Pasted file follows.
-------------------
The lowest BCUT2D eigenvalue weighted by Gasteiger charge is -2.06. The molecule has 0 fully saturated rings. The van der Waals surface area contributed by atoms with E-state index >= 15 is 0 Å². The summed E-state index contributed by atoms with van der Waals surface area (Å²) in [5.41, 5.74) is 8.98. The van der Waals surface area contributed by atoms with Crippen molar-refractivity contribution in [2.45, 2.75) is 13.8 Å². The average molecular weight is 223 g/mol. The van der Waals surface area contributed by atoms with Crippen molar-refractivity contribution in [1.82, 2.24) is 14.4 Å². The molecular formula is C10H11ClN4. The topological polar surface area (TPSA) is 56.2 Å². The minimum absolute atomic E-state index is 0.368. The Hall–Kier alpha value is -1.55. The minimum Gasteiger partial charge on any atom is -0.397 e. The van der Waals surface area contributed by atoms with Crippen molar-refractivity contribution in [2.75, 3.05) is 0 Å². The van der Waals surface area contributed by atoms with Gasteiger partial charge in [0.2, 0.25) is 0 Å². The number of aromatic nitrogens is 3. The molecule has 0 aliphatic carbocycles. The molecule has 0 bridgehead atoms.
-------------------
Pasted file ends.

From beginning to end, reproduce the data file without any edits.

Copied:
The lowest BCUT2D eigenvalue weighted by Gasteiger charge is -2.06. The molecule has 0 fully saturated rings. The van der Waals surface area contributed by atoms with E-state index >= 15 is 0 Å². The summed E-state index contributed by atoms with van der Waals surface area (Å²) in [5.41, 5.74) is 8.98. The van der Waals surface area contributed by atoms with Crippen molar-refractivity contribution in [2.45, 2.75) is 13.8 Å². The average molecular weight is 223 g/mol. The van der Waals surface area contributed by atoms with Crippen molar-refractivity contribution in [1.82, 2.24) is 14.4 Å². The molecular formula is C10H11ClN4. The topological polar surface area (TPSA) is 56.2 Å². The minimum absolute atomic E-state index is 0.368. The Hall–Kier alpha value is -1.55. The minimum Gasteiger partial charge on any atom is -0.397 e. The van der Waals surface area contributed by atoms with Crippen molar-refractivity contribution in [2.75, 3.05) is 0 Å². The van der Waals surface area contributed by atoms with Gasteiger partial charge in [0.2, 0.25) is 0 Å². The number of aromatic nitrogens is 3. The molecule has 0 aliphatic carbocycles. The molecule has 0 bridgehead atoms.